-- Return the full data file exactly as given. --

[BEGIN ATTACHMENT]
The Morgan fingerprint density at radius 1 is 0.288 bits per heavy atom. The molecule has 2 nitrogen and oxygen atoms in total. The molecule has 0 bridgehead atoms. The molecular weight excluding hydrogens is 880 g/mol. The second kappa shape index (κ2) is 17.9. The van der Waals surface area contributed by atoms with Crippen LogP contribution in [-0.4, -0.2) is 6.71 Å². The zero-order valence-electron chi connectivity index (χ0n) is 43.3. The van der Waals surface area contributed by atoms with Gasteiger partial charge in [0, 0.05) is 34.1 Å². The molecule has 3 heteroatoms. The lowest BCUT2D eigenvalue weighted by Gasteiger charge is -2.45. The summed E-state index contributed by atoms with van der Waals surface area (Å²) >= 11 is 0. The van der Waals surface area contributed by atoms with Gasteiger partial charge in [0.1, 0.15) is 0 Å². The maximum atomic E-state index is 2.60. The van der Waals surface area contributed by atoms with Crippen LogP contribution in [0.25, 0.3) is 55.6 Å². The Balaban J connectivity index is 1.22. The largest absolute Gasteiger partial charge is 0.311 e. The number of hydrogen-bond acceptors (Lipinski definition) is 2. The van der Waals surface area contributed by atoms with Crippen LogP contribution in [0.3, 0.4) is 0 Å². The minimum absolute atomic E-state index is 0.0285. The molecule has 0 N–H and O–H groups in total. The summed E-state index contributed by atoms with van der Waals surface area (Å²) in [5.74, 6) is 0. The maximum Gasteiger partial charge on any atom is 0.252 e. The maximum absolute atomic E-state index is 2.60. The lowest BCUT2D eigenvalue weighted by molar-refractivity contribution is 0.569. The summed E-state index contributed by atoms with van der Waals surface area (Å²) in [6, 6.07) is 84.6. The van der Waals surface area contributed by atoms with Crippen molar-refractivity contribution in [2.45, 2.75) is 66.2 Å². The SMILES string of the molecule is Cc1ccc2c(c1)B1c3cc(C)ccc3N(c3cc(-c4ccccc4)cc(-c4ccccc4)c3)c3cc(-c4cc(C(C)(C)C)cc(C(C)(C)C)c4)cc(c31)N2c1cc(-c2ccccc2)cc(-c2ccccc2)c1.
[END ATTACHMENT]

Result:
The Morgan fingerprint density at radius 1 is 0.288 bits per heavy atom. The molecule has 2 nitrogen and oxygen atoms in total. The molecule has 0 bridgehead atoms. The molecular weight excluding hydrogens is 880 g/mol. The second kappa shape index (κ2) is 17.9. The van der Waals surface area contributed by atoms with Crippen LogP contribution in [-0.4, -0.2) is 6.71 Å². The zero-order valence-electron chi connectivity index (χ0n) is 43.3. The van der Waals surface area contributed by atoms with Gasteiger partial charge in [0, 0.05) is 34.1 Å². The molecule has 3 heteroatoms. The lowest BCUT2D eigenvalue weighted by Gasteiger charge is -2.45. The summed E-state index contributed by atoms with van der Waals surface area (Å²) >= 11 is 0. The van der Waals surface area contributed by atoms with Gasteiger partial charge in [0.1, 0.15) is 0 Å². The maximum atomic E-state index is 2.60. The van der Waals surface area contributed by atoms with Crippen LogP contribution in [0.25, 0.3) is 55.6 Å². The Balaban J connectivity index is 1.22. The largest absolute Gasteiger partial charge is 0.311 e. The number of hydrogen-bond acceptors (Lipinski definition) is 2. The van der Waals surface area contributed by atoms with Crippen LogP contribution in [0.3, 0.4) is 0 Å². The minimum absolute atomic E-state index is 0.0285. The molecule has 0 N–H and O–H groups in total. The summed E-state index contributed by atoms with van der Waals surface area (Å²) in [5.74, 6) is 0. The maximum Gasteiger partial charge on any atom is 0.252 e. The maximum absolute atomic E-state index is 2.60. The lowest BCUT2D eigenvalue weighted by molar-refractivity contribution is 0.569. The summed E-state index contributed by atoms with van der Waals surface area (Å²) in [6, 6.07) is 84.6. The van der Waals surface area contributed by atoms with Crippen molar-refractivity contribution in [2.45, 2.75) is 66.2 Å². The SMILES string of the molecule is Cc1ccc2c(c1)B1c3cc(C)ccc3N(c3cc(-c4ccccc4)cc(-c4ccccc4)c3)c3cc(-c4cc(C(C)(C)C)cc(C(C)(C)C)c4)cc(c31)N2c1cc(-c2ccccc2)cc(-c2ccccc2)c1.